A sign warns people to stay out of Mariner High School near Everett, which was closed for cleaning Monday after a student’s family member tested positive for the COVID-19 virus. (Andrea Brown / The Herald)

And the Northshore School District said it closed Frank Love Elementary School in Bothell as a precaution for cleaning because a staffer there developed flu-like symptoms.

“Closing Frank Love is the prudent thing to do when we are considering the health of our students and staff as well as our entire community,” Northshore Superintendent Michelle Reid said in a letter to parents.

All Northshore schools will be closed Tuesday “so we can provide training to staff to engage students in remote learning that may take place outside the four walls of their classrooms should this become necessary in the coming days,” Reid said.

Jackson High School in Mill Creek also was closed Monday for cleaning after a student there tested positive for the virus last week. And Bothell High School was closed two days last week, although the test for the family member of a staffer there came back negative.

Life disrupted — and not

The Washington Interscholastic Activities Association (WIAA) announced Monday that no changes have been made to the state high school basketball tournaments despite a growing number of coronavirus cases in the state. The Hardwood Classics get underway Wednesday morning in Tacoma.

The F5 technology company said it was closing a 44-story tower in downtown Seattle after learning an employee had been in contact with someone who had tested positive for the virus. The employee tested negative, but company spokesman Rob Gruening told The Seattle Times the tower is being closed out of an abundance of caution.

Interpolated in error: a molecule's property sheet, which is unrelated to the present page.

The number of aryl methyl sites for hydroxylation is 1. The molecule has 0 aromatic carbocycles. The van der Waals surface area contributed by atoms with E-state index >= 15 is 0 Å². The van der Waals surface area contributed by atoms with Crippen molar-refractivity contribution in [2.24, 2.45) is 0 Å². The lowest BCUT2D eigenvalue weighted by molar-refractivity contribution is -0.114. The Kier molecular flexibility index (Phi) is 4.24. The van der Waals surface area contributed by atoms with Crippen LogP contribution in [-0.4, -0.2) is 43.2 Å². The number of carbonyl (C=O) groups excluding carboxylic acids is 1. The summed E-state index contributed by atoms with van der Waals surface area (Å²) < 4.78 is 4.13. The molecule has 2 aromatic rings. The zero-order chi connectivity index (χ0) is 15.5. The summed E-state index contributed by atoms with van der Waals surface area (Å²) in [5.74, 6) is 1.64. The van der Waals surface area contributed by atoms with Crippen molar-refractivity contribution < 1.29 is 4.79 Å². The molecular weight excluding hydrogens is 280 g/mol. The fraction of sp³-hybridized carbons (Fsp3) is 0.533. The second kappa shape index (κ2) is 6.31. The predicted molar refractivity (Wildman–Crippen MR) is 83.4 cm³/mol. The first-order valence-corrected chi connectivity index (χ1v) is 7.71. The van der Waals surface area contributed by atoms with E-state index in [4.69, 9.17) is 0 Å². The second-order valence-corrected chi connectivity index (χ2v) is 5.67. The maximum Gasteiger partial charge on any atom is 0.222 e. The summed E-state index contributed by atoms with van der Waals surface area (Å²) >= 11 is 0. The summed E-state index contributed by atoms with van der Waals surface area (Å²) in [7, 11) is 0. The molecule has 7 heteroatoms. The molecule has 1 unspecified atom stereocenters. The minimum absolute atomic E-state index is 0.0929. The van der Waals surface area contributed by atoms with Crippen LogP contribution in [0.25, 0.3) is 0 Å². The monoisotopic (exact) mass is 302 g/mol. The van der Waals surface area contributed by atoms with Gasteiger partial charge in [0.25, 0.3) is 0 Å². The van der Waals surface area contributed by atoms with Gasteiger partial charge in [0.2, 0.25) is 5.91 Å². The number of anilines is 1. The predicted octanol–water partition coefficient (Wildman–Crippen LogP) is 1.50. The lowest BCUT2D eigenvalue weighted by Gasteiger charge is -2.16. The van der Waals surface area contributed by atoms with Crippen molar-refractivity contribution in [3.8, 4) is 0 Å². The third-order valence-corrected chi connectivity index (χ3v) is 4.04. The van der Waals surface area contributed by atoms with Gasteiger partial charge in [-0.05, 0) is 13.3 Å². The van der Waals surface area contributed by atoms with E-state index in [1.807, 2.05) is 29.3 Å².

Authorities weren’t yet recommending widespread cancellations of activities or school closures. However, Dr. Duchin of Public Health–Seattle & King County said residents, especially those with underlying health conditions, “should consider avoiding crowded settings to the extent possible.”

Help from Olympia

State Secretary of Health John Wiesman on Monday told Washington lawmakers in Olympia that he anticipates the number of cases will increase in the days ahead.

“This is a very dynamic situation, moving very quickly,” he told members of the Senate Ways and Means Committee.

Wiesman said $3.5 million has already been spent, with $2.3 million of that by the state and the remainder by local health jurisdictions. He asked lawmakers for an additional $100 million for the current budget cycle that ends July 2021 so the state’s public health system can adequately respond to the increasing number of cases of coronavirus.

“We want to mount a response that is the right response for Washington and one where I’m not worried about ‘do I have the money to actually mount the response we need?’” he told the panel.

Two bills introduced Monday would tap the state’s emergency reserves to fill some or all of Weisman’s request.

Legislation from Sen. Steve O’Ban. R-University Place, would transfer $100 million from the budget stabilization account, also known as the Rainy Day fund, into the state’s disaster response account.

In the House, Rep. Eileen Cody, D-Seattle, dropped a similar bill. It would transfer $50 million from reserves into the disaster response account.

O’Ban said Monday that while he preferred using the state general fund, he wasn’t sure it would get the necessary votes.

“I think this is the approach we should take,” he said.

In the meantime, Weisman will provide briefings to the state House on Tuesday morning and to the Senate on Wednesday.

Lawmakers are nearing the end of a 60-day legislative session, and the House and Senate are currently negotiating a supplemental budget plan that they will have to pass before the Legislature adjourns March 12.

Herald writers Chuck Taylor, Ben Watanabe and Andrea Brown contributed.